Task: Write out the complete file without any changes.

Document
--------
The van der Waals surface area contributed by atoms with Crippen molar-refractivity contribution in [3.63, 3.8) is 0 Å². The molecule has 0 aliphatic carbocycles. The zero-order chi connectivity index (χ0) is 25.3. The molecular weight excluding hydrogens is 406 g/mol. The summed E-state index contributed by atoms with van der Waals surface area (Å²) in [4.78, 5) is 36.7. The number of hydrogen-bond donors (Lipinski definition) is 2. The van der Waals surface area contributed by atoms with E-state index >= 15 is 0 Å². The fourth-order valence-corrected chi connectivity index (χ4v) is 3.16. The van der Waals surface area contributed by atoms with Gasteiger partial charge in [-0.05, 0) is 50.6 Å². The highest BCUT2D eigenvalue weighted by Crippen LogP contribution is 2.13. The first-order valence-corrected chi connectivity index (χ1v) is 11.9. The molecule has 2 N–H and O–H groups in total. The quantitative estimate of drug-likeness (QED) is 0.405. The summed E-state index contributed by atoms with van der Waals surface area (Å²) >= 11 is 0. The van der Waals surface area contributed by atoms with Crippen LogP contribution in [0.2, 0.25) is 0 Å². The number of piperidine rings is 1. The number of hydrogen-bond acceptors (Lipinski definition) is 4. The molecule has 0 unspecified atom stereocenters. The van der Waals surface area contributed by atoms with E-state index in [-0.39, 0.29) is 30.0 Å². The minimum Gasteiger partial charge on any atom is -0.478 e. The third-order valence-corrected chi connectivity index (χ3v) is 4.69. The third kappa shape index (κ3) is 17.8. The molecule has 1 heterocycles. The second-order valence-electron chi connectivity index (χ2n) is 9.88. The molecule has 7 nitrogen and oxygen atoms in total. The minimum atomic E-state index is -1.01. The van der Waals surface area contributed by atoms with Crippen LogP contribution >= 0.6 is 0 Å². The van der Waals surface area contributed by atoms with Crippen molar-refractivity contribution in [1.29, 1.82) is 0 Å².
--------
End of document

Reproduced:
The van der Waals surface area contributed by atoms with Crippen molar-refractivity contribution in [3.63, 3.8) is 0 Å². The molecule has 0 aliphatic carbocycles. The zero-order chi connectivity index (χ0) is 25.3. The molecular weight excluding hydrogens is 406 g/mol. The summed E-state index contributed by atoms with van der Waals surface area (Å²) in [4.78, 5) is 36.7. The number of hydrogen-bond donors (Lipinski definition) is 2. The van der Waals surface area contributed by atoms with E-state index >= 15 is 0 Å². The fourth-order valence-corrected chi connectivity index (χ4v) is 3.16. The van der Waals surface area contributed by atoms with Gasteiger partial charge in [-0.05, 0) is 50.6 Å². The highest BCUT2D eigenvalue weighted by Crippen LogP contribution is 2.13. The first-order valence-corrected chi connectivity index (χ1v) is 11.9. The molecule has 2 N–H and O–H groups in total. The quantitative estimate of drug-likeness (QED) is 0.405. The summed E-state index contributed by atoms with van der Waals surface area (Å²) >= 11 is 0. The van der Waals surface area contributed by atoms with Crippen LogP contribution in [0.2, 0.25) is 0 Å². The number of piperidine rings is 1. The number of hydrogen-bond acceptors (Lipinski definition) is 4. The molecule has 0 unspecified atom stereocenters. The van der Waals surface area contributed by atoms with E-state index in [-0.39, 0.29) is 30.0 Å². The minimum Gasteiger partial charge on any atom is -0.478 e. The third-order valence-corrected chi connectivity index (χ3v) is 4.69. The third kappa shape index (κ3) is 17.8. The molecule has 1 heterocycles. The second-order valence-electron chi connectivity index (χ2n) is 9.88. The molecule has 7 nitrogen and oxygen atoms in total. The minimum atomic E-state index is -1.01. The van der Waals surface area contributed by atoms with Crippen LogP contribution >= 0.6 is 0 Å². The van der Waals surface area contributed by atoms with Crippen molar-refractivity contribution in [1.29, 1.82) is 0 Å².